I primarily work in C++. My question is, for a C++ developer, what languages are beneficial to learn, from a job-profile point of view. For example, I see a lot of work combining C++ and Php these days. Conversely, I don't see a lot of work combining Ruby and C++ (unfortunately).

Of course, learning another language is beneficial regardless of whether it compliments a language.

  • I learned MATLAB before I learn C++, and I thought C++ was a good way to optimize key parts of an algorithm originally prototyped in MATLAB.
    – rwong
    Oct 7, 2010 at 14:51
  • It completely depends on what kind of work you want to do! C++ is good for hardware, drivers, and operating systems. A good compliment would be assembly if that's the work you want to keep doing, but I sort of doubt that or you'd already be doing it. Why not take this excellent free course: coursera.org/course/proglang to help you decide? Just don't judge OOP based on Ruby. Kotlin is my favorite OOP lang these days. May 31, 2016 at 20:18

10 Answers 10


I'd vote for Python or Ruby. C++ is The Language for doing as much as possible statically at compile time. Learning Python or Ruby will teach you how to think in terms of doing things dynamically at runtime. I'm in a similar situation, using D and Python as my primary languages. D's template metaprogramming is much more powerful than C++'s, but it's still all at compile time. Python's metaprogramming and reflection is all at runtime. It's a very useful combination because often there are idioms that are useful in both languages, but are more obvious in one than the other. Therefore, my D experience makes me a better Python programmer and vice-versa.

On another note, Python and C++ complement each other in that C++ is good at performance and bad at programmer productivity, where Python is just the opposite. If you learn both, you'll have mastered both ends of the spectrum on this tradeoff.

  • Python and C++ are even more complementary when you address the issue mentioned in the 2nd paragraph (performance) by embedding one into the other. It's not only straightforward (with e.g. Swig or Boost.Python) but also very rewarding. Being able to build a fully-featured C++ based Python extension module is certainly a line in your technical CV.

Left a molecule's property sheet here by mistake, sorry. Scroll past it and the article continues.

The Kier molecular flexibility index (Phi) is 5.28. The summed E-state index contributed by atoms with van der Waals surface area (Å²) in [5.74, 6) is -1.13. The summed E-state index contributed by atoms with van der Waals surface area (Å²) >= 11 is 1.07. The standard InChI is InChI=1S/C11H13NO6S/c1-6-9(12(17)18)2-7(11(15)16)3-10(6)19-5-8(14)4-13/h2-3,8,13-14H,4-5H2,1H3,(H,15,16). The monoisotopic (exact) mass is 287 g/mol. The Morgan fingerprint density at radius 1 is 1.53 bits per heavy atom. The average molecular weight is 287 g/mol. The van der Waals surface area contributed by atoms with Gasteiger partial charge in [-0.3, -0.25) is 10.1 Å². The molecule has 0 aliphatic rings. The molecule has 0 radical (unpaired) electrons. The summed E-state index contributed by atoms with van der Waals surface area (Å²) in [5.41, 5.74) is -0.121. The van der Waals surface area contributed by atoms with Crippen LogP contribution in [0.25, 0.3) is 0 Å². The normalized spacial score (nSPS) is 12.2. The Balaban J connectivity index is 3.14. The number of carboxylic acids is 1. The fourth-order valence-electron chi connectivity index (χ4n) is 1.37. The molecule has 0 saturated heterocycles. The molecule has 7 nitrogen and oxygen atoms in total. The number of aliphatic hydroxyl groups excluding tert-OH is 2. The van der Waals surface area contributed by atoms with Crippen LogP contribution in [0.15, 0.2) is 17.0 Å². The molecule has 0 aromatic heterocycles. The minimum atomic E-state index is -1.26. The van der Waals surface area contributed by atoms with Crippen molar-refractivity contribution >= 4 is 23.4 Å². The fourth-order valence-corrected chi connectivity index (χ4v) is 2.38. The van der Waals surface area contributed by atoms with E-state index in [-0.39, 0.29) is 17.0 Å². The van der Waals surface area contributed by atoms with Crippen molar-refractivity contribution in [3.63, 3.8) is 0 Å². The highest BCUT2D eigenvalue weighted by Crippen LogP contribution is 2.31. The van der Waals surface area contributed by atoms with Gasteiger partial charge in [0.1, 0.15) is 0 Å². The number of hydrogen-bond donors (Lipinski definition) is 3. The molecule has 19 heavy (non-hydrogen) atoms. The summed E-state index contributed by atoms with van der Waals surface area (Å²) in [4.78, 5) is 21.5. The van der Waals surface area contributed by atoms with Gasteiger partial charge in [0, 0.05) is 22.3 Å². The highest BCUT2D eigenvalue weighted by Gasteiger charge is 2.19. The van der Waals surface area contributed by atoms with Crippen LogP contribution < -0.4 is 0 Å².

– user44761
    May 30, 2016 at 6:50

I think PHP compliments C++ nicely. In both cases, you're scraping the bottom of the barrel of languages, but PHP has so many annoyances that it makes C++ look like a diamond in comparison.

As far as languages that complement C++, I'm not sure.

  • Nicely spotted - I never knew that little English language nuance existed. Fixed.
    – MM01
    Oct 7, 2010 at 15:00
  • 3
    +1 for being a smartypants! Oct 7, 2010 at 15:04
  • English is a good language for it;) "Oh! C++ is so dashing!"
    – Matt Ellen
    Oct 7, 2010 at 15:20
  • 3
    I disagree that C++ is "scraping the bottom of the barrel," (I have a much higher view of the language) but otherwise agree that PHP makes it shine in comparison. +1 for snark. :)
    – greyfade
    Oct 7, 2010 at 16:18
  • 1
    You have made my day... Oct 7, 2010 at 16:32


I recommend Erlang. C++ is mostly used for performance, but it doesn't have great support for large scale concurrency. With that in mind Elrang would be a great complement since it has great concurrency performance but not very good performance for number crunching. Erlang is often used together with C/C++ in distributed and embedded systems, specially in telecom. Erlang is good support for interfacing with C&C++.


Python is often used in combination with C++ for file manipulation (and c++ code generation) and embedded scripting.


It does depend a little upon the platforms you are supporting, but if Windows is a platform, learning C# and the related techologies should keep you employeed for some time.

  • C# really does compliment C++ well. We use C++ for libraries that need to be fast, and leverage C# and the .Net framework to make it easy to write a modern UI around it.
    – RubberDuck
    May 30, 2016 at 12:09

C++: a kitchen-sink language, statically and manifestly typed.

Sounds like a good complement would be a language with a very few concepts, dynamically and latently typed. Sounds like Smalltalk!

  • Shell/Bash scripting I see is a great thing to have in your tool belt.
  • PHP as you said is a good one.
  • C programming is also fair game as far as I am concerned.

F# It's a functional language, statically/strongly typed but with type inference. You can use OO-style if you wish. Has a REPL for quick prototyping/scripting, type providers to access all kinds of data, pattern matching, easy async, parallel, and agent based computations.


It depends, what problems do you need to solve to accomplish your main objective: delivering software?

For me, knowing Labview lets me maintain and extend our real-time data collection tools. These produce a lot of raw data, so having a scripting language to parse and reduce it is extremely useful. I use Ruby.

Batch and/or shell scripting can also come in quite handy.


Node.js supports C++ addons. With the attention REST and microservices have been getting lately Node.js and JavaScript would be great addition to the language arsenal of a C++ programmer (if you don't like dynamic languages, there's a superset of JavaScript offering type checking called TypeScript.

Although C++ is not used very often in combination with Node.js, it can be easily integrated.

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